The complainants' solicitor said Ms Trimingham had informed the reporter of her forthcoming visit only because she was correcting false information and offered to clarify the point with Mr Huhne at her next visit. It was not an invitation to be photographed at the prison. The size of the lens used by the photographer to take the photograph of Mr Huhne confirmed that it had been taken without his knowledge.
Clause 3 (Privacy) of the Editors' Code of Practice sets out that "it is unacceptable to photograph individuals in private places without their consent", defining private spaces as "public or private property where there is a reasonable expectation of privacy".
The parties agreed that the images had been taken, without consent, from public locations around the open prison. The complainants were in places where they were visible to other prisoners or visitors. Mr Huhne had been walking in the grounds of an open prison, bordered by a public footpath, without a security wall shielding him from sight. Ms Trimingham had been leaving the visitor centre and returning to the car park, which again was not obscured from members of the public using the footpath. The photographs had been taken from locations in which any member of the public could be positioned. . In these circumstances, the Commission could not agree that the locations in which the complainants had been photographed were private places for the purposes of Clause 3(iii) of the Editors' Code of Practice.
The terms of Clause 3 also make clear that everyone is entitled to respect for their "private and family life".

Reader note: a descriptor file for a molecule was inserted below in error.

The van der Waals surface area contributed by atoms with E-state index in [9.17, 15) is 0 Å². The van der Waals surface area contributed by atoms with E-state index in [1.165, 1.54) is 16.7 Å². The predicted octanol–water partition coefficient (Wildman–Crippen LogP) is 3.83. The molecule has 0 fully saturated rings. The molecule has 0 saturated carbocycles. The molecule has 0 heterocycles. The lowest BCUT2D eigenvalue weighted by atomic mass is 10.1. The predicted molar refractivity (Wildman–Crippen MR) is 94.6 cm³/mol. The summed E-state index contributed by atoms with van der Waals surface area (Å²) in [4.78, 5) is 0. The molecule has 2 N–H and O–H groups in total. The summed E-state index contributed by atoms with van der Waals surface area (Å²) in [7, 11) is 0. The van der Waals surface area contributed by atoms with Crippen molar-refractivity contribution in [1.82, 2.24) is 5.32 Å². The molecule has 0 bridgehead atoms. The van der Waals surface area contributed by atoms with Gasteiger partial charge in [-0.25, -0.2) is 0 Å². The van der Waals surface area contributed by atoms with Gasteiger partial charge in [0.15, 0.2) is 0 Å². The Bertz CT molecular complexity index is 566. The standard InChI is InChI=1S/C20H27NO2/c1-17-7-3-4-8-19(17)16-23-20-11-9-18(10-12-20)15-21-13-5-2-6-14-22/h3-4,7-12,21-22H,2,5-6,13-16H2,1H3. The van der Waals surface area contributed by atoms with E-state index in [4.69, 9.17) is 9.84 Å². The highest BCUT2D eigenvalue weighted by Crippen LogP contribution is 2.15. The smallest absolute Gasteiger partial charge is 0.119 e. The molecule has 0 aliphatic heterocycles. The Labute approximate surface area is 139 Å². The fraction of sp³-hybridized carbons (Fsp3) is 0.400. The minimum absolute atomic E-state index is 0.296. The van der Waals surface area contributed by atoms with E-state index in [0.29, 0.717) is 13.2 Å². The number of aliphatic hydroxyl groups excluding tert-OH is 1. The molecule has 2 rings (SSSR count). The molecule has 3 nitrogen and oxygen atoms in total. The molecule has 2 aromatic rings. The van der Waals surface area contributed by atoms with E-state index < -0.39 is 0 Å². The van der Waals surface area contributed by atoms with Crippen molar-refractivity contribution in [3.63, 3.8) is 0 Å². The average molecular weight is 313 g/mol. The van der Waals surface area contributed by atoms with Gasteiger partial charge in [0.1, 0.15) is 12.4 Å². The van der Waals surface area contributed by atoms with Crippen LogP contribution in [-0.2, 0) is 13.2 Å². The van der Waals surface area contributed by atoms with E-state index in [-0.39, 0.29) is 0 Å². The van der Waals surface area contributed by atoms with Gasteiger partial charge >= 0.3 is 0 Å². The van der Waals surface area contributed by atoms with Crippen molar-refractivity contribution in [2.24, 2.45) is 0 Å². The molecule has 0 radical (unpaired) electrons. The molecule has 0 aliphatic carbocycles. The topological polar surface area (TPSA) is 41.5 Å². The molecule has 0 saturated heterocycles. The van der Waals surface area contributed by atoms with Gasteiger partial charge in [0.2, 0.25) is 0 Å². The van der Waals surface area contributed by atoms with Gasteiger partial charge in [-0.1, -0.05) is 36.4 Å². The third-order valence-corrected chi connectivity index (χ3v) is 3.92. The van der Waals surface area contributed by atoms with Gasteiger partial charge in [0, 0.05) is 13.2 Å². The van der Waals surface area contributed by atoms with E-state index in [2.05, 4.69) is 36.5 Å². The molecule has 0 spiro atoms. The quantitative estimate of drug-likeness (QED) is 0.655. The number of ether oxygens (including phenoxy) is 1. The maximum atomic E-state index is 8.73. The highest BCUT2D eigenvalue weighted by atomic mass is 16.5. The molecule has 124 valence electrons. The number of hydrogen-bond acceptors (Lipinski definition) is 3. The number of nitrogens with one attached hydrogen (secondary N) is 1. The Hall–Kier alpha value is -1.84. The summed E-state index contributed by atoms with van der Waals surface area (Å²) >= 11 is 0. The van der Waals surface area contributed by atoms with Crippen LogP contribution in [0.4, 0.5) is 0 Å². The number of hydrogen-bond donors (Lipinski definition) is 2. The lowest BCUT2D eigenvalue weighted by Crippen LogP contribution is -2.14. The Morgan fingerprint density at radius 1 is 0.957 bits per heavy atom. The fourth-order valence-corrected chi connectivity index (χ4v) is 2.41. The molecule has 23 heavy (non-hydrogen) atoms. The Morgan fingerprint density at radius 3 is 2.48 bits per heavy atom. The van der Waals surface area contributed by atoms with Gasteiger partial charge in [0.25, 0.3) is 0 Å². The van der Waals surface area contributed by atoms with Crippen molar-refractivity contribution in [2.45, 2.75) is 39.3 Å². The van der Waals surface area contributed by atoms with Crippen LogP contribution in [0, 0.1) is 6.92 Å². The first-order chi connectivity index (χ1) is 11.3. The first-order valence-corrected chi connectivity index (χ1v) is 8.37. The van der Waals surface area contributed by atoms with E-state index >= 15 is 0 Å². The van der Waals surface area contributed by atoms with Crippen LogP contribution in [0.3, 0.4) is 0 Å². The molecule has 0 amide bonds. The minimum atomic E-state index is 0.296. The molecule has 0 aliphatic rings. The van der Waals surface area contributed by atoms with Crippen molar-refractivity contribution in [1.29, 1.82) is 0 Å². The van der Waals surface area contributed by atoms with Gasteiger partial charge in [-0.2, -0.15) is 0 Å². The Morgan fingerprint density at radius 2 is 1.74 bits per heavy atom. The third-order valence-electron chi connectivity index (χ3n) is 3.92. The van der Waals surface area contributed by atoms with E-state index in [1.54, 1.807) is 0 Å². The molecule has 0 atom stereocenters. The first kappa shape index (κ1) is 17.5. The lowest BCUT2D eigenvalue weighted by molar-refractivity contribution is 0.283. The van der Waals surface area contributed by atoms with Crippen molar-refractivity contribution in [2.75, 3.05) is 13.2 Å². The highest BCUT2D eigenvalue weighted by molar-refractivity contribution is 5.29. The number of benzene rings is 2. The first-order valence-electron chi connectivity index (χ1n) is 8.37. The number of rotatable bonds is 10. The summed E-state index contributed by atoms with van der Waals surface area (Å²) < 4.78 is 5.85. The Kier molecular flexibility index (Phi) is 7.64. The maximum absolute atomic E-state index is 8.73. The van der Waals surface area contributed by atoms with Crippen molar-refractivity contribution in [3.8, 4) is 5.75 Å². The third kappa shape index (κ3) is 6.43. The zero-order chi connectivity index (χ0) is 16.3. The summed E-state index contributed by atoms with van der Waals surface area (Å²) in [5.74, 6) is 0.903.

While the Commission acknowledged the complainants' position that the publication of the photographs was intended to embarrass them, Mr Huhne's trial, conviction and imprisonment - and the indirect but central role that his relationship with Ms Trimingham had played in the crime's coming to light - had been the subject of wide publicity. The information provided in the images included the location of Mr Huhne, the fact Ms Trimingham had visited him, and their appearances. His incarceration and the existence of their relationship were already matters well-established in the public domain. Although the Commission noted the complainants' position that to Ms Trimingham, visits to the prison were not an "innocuous" activity, the photograph of her taken near the prison's entrance simply showed her face and upper-body; this did not appear to pose any potential intrusion into her private life. Neither the photographs nor the articles revealed any additional information about the complainants or their relationship which was intrinsically private. The Commission concluded that the publication of the material did not represent an intrusion into the complainants' private lives.
The complaint was not upheld.